Things You CANNOT Get in Mexico

When you start downsizing and planning your move to Mexico, you might think to yourself, “will I need this there?” I think it’s a typical thought process we all go through when we move from one house to another. But moving to a different country- well, that’s a whole other ballgame.

You won’t be able to visit your favorite grocery store until you find a new favorite. And there will be a whole new set of brands and stores that you haven’t shopped in before. While that’s exciting, at the same time, it can be frustrating when you don’t find what you need.

It can be hard to know exactly which things you’ll be able to replace and which ones you won’t. So here are some of the top things you cannot find in Mexico.


Vitamins are sold at Big Box Farmacias, GNC, Soriana, Walmart, Chedraui, and other retailers. But unlike your neighborhood Walmart or CVS, you won’t find 20 different types of vitamin D3, Vitamin B complex, or specific brands like Garden of Life.

We are spoiled in the U.S., where you can get vitamins of all kinds in different amounts and with different dosages or mg. In Mexico, you will find vitamin D3 or Vitamin B Complex, but what you won’t find is 20 different kinds with 500-5000mg. You may only see one brand, which might not be popular, and it might only be in a small dosage. Meaning you’ll have to double or triple the dosage yourself and pay 3x as much for the exact dosage.

Nowadays, you may have better luck finding quality and affordable vitamins on MercadoLibre– Mexico’s version of Amazon. The only word of caution here is that it might be challenging to purchase anything online if you don’t have a Mexican bank account. And because it’s a marketplace, there could also be some counterfeit products. Do your research.

Learn How to Move to Mexico and Have a Better Life for Less! Check out our Complete Mexico Relocation Guide.

Affordable Electronics

Some great stores sell electronics like Coppel, Walmart, BestBuy, and Steren. But what you’ll find is that electronics in Mexico are about 30% more expensive than in the U.S.

For example, a Samsung 4k 50 in T.V. at Walmart in the U.S. is USD $630

The SAME TV at a Walmart in Mexico is about USD $900 or MXN $18,000. That’s about 30% more!

If you drive across the border 2-3 weeks before Christmas, you’ll see one or two cars with Mexican license plates packed to the brim with things they are bringing to Mexico from the U.S. For many, it’s an easy way to make a lot of money selling electronics, home goods, cookware, and things that you usually can’t find in Mexico.

High Quality Linens and Towels

There are some really nice stores in Mexico like Liverpool, Palacio del Hierro, Sams, and Sears. Yes, Sears in Mexico is considered an upscale store. And what you’ll find in these stores are some of the highest-end home goods, including furniture, decorations, curtains, grills, bedding, and beyond. But even in these stores, finding a high thread count sheet set is tricky.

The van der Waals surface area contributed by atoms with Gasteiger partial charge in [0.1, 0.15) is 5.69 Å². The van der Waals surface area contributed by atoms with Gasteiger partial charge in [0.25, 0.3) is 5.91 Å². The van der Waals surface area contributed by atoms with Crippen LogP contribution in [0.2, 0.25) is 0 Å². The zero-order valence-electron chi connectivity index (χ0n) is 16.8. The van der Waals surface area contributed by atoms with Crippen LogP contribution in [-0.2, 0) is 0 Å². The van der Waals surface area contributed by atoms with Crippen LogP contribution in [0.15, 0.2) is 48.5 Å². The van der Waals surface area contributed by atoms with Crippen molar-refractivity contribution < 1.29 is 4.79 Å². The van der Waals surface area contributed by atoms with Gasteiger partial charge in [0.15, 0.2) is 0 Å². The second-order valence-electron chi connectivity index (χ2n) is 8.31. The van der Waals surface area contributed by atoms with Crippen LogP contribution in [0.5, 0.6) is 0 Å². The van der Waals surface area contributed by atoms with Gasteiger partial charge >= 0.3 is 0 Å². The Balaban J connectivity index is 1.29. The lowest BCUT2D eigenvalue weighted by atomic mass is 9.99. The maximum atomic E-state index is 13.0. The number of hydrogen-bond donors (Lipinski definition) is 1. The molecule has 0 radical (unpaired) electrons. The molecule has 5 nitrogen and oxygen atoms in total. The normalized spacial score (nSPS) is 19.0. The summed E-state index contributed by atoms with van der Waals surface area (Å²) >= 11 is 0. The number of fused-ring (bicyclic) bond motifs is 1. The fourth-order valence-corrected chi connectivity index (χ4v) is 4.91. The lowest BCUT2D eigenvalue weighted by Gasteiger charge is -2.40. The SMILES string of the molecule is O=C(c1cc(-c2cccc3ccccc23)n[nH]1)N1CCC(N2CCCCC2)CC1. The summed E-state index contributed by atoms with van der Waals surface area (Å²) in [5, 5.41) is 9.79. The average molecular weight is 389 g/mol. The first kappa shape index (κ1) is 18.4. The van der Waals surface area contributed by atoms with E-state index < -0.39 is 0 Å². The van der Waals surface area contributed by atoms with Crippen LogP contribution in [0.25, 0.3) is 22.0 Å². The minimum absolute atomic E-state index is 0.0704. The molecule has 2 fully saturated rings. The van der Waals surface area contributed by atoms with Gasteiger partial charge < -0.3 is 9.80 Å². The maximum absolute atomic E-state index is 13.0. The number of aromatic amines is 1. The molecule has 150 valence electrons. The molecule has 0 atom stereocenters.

It’ll be hard to find anything higher than a 450 thread count. And if you do find something higher than a 450 thread count, it’ll probably be so expensive that it doesn’t make sense to buy it. Personally, after a few washes and a lot of fabric softener, even a lower thread count is comfortable for me. But that’s your personal preference.  I have to caution you that if you bring your sheets from back home, you may have difficulty fitting them on your Mexican mattress.

When it comes to towels, you’ll find that a lot of towels are really small and not these jumbo towels we’re used to seeing back home. The quality will vary depending on the store. But prices are about 10-20% more expensive for quality towels that don’t tear easily in the washer. For example at Sams I found some nice hand towels at

480 MXN each or about USD $4 each. That may not seem like a lot, but you could easily find something similar for about $3 USD in the U.S.

Mattress sizes in Mexico aren’t the same size as mattress sizes in the U.S. or Canada. They vary just enough that your sheets will either be too tight or kind of loose. If you’d like to learn more, I wrote an article on sizes in Mexico.


I never understood why my aunts and uncles would visit us in the U.S. and shop for silly things like pots and pans. When I was little, it seemed silly that they would pack their suitcases and pay for weight fees at the airport for some pans!

But as an adult, I get it.

Cookware in Mexico isn’t the same as the cookware you’ll find back home. Yes, you can find quality pans. But the difference is you won’t find 10 types of pans in 10 different sizes for your specific needs.

You’ll find 2 types, and that’s it. Oh, and if you need a specific finish to match your kitchen decor- forget about it. You’ll have better luck buying them on Amazon and shipping them to yourself in Mexico. Yes, it’ll be expensive, but good cookware will last a long time. If you’re not picky, then no problem! You’ll find everything you need in Mexico.



If you love coffee as much as I do, and you love convenience, you may pack your Keurig with you. I’m guilty of this, and I am not ashamed- the Keurig used to go where I went.